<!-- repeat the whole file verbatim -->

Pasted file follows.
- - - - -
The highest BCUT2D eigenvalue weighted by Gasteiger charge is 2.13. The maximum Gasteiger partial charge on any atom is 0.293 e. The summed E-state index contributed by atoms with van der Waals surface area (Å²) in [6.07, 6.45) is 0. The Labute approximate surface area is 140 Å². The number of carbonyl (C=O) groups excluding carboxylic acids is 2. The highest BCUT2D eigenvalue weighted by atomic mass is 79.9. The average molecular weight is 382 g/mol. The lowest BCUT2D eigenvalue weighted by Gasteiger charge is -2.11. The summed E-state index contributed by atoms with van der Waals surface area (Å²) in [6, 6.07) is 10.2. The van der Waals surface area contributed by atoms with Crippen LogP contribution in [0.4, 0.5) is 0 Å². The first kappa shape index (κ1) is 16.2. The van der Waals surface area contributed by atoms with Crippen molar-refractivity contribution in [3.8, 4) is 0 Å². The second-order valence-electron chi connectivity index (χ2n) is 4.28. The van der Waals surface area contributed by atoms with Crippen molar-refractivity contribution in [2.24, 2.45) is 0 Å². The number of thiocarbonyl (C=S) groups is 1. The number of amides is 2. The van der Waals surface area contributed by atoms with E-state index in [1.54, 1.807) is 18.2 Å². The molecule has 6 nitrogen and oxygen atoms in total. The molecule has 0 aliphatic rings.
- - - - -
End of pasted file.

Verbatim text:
The highest BCUT2D eigenvalue weighted by Gasteiger charge is 2.13. The maximum Gasteiger partial charge on any atom is 0.293 e. The summed E-state index contributed by atoms with van der Waals surface area (Å²) in [6.07, 6.45) is 0. The Labute approximate surface area is 140 Å². The number of carbonyl (C=O) groups excluding carboxylic acids is 2. The highest BCUT2D eigenvalue weighted by atomic mass is 79.9. The average molecular weight is 382 g/mol. The lowest BCUT2D eigenvalue weighted by Gasteiger charge is -2.11. The summed E-state index contributed by atoms with van der Waals surface area (Å²) in [6, 6.07) is 10.2. The van der Waals surface area contributed by atoms with Crippen LogP contribution in [0.4, 0.5) is 0 Å². The first kappa shape index (κ1) is 16.2. The van der Waals surface area contributed by atoms with Crippen molar-refractivity contribution in [3.8, 4) is 0 Å². The second-order valence-electron chi connectivity index (χ2n) is 4.28. The van der Waals surface area contributed by atoms with Crippen molar-refractivity contribution in [2.24, 2.45) is 0 Å². The number of thiocarbonyl (C=S) groups is 1. The number of amides is 2. The van der Waals surface area contributed by atoms with E-state index in [1.54, 1.807) is 18.2 Å². The molecule has 6 nitrogen and oxygen atoms in total. The molecule has 0 aliphatic rings.